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Gas Stoves > Balanced Flue Gas Stoves

Balanced Flue Gas Stoves - A9B

Balanced Flue Gas Fires

A balanced flue system is a great option for homes which do not have a chimney breast, and there is no option to locate a flue system up through the ceiling or roof. This flue system works by a 2-way pipe which draws air in through the external pipe casing for combustion and expels gases out into the atmosphere through the internal pipe. A balanced flue system is also referred to as a ‘closed combustion’ or ‘room sealed’ system due to the exchange of combustion gasses occurring within the appliance and flue system. A balanced flue system can be installed vertically up and out, or horizontal and straight out through the wall, depending on the position and requirements of the appliance.

Efficiency can be measured in two different ways: combustion efficiency and heat transfer efficiency. Combustion efficiency is a measure of how efficiently a fuel’s heat content is transferred into usable heat. Whilst heat transfer efficiency is the amount of heat that is actually released into your home from the appliance. So, in terms of which is more efficient, it will depend on several factors within your home, including the size of the area that requires heating, natural draughts and the level of insulation. Gas stoves tend to have better combustion efficiency as they are more air-tight and tend to have more insulation compared to a solid fuel unit and the vast majority of fuel is used in the burning process. Solid fuel appliances tend to have better heat transfer efficiency through a more complete burning process of the fuel and the ability for the appliance to get significantly hotter compared to a gas appliance whilst also being able to retain the heat for longer due to slower radiation. Which one should you go for? That depends on several factors, including personal preference and the area in the home which requires heating. Gas stoves tend to be more effective in smaller homes where only one room requires heating, whilst solid fuel appliances can heat a larger area and are more suited for rooms with extensions or areas where heat dissipation would be an advantage. In short, both gas and solid fuel appliances are both highly efficient heating solutions, neither of which is significantly more effective that the other, it only depends on the user’s requirements and fuel availability.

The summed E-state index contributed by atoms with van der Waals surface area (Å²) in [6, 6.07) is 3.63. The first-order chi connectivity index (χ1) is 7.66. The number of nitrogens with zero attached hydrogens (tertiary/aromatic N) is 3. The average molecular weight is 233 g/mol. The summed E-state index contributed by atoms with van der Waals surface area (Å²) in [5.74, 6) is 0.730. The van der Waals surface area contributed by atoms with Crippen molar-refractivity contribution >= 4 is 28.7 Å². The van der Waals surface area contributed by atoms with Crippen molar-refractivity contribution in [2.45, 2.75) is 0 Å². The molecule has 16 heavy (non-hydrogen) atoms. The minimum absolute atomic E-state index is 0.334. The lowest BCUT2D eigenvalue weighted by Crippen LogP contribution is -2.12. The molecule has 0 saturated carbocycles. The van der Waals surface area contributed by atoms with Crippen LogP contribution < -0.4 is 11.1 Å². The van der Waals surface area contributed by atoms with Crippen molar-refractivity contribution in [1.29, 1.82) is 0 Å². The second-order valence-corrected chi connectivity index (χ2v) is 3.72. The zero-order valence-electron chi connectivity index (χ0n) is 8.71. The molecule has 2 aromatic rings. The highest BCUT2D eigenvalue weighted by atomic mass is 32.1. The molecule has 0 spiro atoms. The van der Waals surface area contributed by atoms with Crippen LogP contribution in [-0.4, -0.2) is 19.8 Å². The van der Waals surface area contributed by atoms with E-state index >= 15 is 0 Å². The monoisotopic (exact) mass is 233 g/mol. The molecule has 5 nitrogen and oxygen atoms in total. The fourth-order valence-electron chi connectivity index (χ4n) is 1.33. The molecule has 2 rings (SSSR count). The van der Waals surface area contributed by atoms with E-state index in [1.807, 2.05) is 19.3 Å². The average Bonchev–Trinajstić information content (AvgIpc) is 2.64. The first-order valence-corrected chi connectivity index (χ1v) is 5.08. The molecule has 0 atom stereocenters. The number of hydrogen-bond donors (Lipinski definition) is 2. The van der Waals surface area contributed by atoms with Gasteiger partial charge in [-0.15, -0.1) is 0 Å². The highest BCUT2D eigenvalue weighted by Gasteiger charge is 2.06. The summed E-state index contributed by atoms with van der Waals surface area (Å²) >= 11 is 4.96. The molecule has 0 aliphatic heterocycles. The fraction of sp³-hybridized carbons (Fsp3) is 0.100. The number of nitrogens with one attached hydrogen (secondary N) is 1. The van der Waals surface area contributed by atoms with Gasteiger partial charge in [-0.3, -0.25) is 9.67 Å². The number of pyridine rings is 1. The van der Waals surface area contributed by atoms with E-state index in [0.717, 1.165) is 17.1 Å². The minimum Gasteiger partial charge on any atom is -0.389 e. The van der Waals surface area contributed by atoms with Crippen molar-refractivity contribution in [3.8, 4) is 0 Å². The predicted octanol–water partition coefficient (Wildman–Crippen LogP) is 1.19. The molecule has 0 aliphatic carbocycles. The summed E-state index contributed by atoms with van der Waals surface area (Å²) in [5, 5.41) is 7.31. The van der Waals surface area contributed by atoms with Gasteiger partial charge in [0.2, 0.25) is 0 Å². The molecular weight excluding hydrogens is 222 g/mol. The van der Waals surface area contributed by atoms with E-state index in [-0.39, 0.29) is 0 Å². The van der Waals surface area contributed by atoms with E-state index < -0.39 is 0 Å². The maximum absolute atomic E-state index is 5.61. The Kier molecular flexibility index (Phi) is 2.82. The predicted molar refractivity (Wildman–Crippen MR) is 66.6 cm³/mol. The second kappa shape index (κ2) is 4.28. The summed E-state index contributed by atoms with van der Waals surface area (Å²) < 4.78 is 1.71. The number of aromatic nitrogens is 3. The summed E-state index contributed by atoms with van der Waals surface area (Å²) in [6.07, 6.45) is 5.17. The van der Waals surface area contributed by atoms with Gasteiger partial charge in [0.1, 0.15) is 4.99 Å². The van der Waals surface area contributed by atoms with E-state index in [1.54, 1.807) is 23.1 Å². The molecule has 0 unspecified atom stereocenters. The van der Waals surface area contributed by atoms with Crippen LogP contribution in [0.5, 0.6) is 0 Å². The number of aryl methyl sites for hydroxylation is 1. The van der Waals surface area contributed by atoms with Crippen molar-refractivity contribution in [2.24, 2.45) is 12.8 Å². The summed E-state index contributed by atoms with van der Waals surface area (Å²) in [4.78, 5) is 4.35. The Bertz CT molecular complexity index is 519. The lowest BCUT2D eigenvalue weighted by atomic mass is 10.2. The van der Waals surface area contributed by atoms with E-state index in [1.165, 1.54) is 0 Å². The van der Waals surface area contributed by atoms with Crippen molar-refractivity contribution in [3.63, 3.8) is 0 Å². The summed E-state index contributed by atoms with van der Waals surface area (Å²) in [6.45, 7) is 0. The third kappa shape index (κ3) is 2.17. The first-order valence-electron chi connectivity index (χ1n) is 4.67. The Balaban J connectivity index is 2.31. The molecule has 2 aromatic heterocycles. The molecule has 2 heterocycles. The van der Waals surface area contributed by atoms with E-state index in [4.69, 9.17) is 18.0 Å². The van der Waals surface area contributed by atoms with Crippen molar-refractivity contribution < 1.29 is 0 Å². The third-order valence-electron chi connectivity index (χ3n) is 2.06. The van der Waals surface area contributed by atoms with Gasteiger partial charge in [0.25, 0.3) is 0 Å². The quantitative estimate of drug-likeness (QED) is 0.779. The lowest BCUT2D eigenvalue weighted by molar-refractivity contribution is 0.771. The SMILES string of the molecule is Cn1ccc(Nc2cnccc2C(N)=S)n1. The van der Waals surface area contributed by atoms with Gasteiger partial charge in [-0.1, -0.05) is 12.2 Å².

Absolutely! Gas stoves have a slightly different flue system to solid fuel appliances in that they can have either a conventional flue (one that uses the existing chimney and draws air from the room for combustion), or a balanced flue that does not require a chimney but draws air in directly from outside by way of a sealed pipe exiting through the wall behind the appliance. A balanced flue system is more suited for new build or passive houses where insulation is good, and air cannot be used from inside the building due to the air-tight structure and lack of natural draughts. Whereas a conventional flue is commonly used in older houses where the chimney stack can be used and there are more natural draughts due to the age and construction of the house.
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From 28/03
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